Only a few years ago, seeing the new crossbows was something of an afterthought compared to checking out the flagship vertical bows at the ATA Show. Not anymore. With crossbow sales—and hunting opportunities—ever on the rise, innovative x-bows certainly command as much attention at this show as any other category of gear. Here’s a look at some of the top new models we got to shoot.
Excalibur has been making utterly reliable and virtually indestructible recurve bows for years, but the Assassin is their most exciting offering to date. I’ve tested several Excalibur bows, and cocking them has been—to put it kindly—a chore. The new Charger Cranking System eliminates that complaint; an ambidextrous handle (with a wrist strap that makes it nearly impossible for the crank to slip from your hand) detaches from the stock and cocks—and de-cocks—the bow in complete silence. The new Tru-Fit stock allows adjustment in both length and comb for a perfect fit, and the two-stage Pro-Shot trigger broke very nicely. Sure the technologic jumps made by the wheel-bow companies are impressive, but in terms of no-nonsense improvements on a great hunting bow, the Assassin was probably my favorite at ATA.
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Specs: Speed: 360 fps, Weight: 7.7 lbs. ($1,699, excaliburcrossbow.com)
Ravin R20 Sniper
Ravin set the ATA afire in their show debut last year (and won our annual crossbow test going away), and the new R20 offers improvements on that original model. The redesigned stock sports a more comfortable grip and cheek piece. The safety, which was a push-in button last year, is now a crisper, more intuitive toggle on the side of the receiver. Those are fairly minor tweaks on an already awesome bow, so if you need some real gew-gaws, upgrade your R20 to the Sniper version, which features a “Jack Plate” adjustable elevation scope mount that allows MOA angle adjustments that theoretically lets you shoot a bolt accurately out to 200 yards. The Sniper Package also includes a Vortex Strike Eagle 1-8X24 scope that’s really sharp and offers 11 illumination levels. Sure it ain’t cheap, but it’s undeniably cool.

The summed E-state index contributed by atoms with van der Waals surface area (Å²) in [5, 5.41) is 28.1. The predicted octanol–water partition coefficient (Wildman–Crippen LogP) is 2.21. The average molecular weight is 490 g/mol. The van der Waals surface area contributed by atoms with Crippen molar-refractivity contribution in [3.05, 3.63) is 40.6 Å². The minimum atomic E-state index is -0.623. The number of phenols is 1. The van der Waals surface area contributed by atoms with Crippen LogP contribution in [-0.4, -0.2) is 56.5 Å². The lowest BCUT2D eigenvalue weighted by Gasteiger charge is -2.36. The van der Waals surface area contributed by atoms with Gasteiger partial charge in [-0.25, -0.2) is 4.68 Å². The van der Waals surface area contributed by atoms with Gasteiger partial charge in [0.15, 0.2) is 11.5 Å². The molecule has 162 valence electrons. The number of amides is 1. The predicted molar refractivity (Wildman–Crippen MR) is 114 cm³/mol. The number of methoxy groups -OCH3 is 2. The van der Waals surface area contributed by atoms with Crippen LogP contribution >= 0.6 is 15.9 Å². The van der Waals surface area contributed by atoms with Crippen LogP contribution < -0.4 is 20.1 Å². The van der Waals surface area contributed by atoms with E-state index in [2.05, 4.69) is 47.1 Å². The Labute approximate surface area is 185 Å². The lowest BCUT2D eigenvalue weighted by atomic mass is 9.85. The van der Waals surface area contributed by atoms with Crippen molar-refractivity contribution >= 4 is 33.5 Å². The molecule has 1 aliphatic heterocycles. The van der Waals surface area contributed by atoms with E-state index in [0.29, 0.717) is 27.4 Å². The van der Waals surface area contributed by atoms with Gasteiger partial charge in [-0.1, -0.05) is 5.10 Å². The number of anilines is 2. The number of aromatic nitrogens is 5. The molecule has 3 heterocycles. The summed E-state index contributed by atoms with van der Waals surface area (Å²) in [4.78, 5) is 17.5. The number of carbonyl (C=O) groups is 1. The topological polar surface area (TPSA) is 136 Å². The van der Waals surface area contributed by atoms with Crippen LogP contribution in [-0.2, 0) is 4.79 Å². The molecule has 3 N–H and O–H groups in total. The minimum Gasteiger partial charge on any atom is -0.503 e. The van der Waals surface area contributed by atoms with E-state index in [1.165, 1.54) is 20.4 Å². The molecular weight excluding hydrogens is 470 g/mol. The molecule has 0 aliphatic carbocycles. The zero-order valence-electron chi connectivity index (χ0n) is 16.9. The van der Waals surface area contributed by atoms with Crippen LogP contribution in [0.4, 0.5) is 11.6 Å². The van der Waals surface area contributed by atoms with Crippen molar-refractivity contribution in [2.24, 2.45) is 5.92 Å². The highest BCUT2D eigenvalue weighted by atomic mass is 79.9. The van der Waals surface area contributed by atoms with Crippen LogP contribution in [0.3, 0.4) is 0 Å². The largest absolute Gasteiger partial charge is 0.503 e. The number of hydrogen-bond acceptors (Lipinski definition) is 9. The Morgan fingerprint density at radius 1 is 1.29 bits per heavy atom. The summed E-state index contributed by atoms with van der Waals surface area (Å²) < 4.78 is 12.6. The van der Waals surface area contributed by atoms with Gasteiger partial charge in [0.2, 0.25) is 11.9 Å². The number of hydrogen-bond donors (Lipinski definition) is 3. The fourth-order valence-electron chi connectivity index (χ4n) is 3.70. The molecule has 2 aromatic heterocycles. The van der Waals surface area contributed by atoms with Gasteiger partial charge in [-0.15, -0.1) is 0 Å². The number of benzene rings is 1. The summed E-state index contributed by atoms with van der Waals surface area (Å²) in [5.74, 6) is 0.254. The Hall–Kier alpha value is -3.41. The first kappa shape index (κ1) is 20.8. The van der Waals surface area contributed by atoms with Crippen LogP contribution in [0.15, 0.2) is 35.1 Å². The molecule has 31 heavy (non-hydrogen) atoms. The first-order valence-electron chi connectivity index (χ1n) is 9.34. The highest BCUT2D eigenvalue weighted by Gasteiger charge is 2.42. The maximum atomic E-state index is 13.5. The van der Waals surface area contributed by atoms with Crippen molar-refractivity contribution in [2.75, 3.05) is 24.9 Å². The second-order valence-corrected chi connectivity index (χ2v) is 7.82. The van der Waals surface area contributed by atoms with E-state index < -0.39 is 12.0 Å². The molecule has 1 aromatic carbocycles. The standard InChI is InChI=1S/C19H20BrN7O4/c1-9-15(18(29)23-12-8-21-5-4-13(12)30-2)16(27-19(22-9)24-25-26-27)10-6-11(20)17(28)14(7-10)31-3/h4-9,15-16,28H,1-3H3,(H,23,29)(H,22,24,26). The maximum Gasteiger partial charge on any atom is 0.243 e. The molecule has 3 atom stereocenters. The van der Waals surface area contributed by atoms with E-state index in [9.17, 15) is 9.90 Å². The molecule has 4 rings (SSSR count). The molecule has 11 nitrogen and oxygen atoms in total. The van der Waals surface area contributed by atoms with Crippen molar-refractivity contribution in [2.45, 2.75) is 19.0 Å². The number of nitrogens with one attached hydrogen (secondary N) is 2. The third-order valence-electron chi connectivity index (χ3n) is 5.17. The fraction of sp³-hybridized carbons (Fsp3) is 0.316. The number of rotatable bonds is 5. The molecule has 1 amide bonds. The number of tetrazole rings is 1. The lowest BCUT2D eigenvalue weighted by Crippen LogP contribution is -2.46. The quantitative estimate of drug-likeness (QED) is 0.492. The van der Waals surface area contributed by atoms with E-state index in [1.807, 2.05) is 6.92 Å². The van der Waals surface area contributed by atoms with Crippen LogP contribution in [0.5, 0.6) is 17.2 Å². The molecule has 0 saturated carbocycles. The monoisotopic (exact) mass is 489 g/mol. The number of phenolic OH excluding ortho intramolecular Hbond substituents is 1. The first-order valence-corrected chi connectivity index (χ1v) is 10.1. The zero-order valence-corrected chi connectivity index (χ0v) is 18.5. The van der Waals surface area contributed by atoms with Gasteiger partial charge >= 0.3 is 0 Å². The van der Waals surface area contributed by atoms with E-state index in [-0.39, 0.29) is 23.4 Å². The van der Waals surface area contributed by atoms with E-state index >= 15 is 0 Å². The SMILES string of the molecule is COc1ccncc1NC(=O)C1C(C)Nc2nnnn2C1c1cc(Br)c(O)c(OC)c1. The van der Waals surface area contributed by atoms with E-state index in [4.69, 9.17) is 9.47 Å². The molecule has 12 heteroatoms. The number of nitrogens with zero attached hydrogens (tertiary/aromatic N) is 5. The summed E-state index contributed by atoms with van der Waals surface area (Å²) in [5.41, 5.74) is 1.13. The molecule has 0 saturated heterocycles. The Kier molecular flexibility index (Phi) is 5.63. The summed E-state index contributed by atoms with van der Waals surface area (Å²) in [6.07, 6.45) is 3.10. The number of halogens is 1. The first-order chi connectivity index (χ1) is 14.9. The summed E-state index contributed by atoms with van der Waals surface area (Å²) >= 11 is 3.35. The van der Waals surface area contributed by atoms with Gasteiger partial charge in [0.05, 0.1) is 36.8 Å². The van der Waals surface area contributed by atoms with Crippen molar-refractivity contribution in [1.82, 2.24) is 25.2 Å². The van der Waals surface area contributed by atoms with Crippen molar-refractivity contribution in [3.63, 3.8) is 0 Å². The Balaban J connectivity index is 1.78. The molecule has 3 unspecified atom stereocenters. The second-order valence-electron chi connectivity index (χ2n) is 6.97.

Specs: Power stroke: 13”, Speed: 430 fps, Physical weight: 7.1 lbs. ( $2,549, ravincrossbows.com)
I’m always happy when I shoot a true speed bow that doesn’t make me feel like I’m steering a muscle car, and the Fixation impressed me a bunch. The new XP Cam™ has enough valley to make for a fairly pleasant draw cycle, while still delivering an extremely fast arrow. The Fixation’s redesigned riser features stronger limb pockets, a rear stabilizer mount, and a beefier profile that doesn’t look like it should balance as well as it does. While I’m no fashionista, lots of shooters want a cool-looking bow that reflects their personality; Obsession knows this and delivers with multiple camo patterns and string colors that allow shooters to get a bow that matches their individual tastes, and that's pretty cool.
Specs: Axle-axle: 32.25”, Brace height: 6”, Weight: 4.5 lbs., IBO: 354 fps ($999, obsessionbows.com)
When Prime decided to build their shortest bow ever and still use Centergy™ technology—which achieves better bow balance by centering the bow’s grip—they had to do some major redesigns. The first and most notable is the Logic's split limbs, a first for Prime. The second was the widest set of parallel cams the Michigan-based company has ever built (and that’s saying something). Finally, Prime designed a new platform for the whole setup; the new Swerve™ riser sports a unique curve that’s meant to keep the top and bottom parts of the riser working in unison. As a fairly short bow, it's no surprise that the Logic stacks a bit more on the draw and rolls over a little harder than past Primes, but totally manageable, and all the other great shooting qualities you expect from this brand are there: good valley, solid wall and dead in the hand.
Specs: Axle-axle: 31”, Brace height: 7”, Weight: 4.3 lbs., IBO: 330 fps. (($1,099, G5prime.com)
For a complete list, visit Field and Stream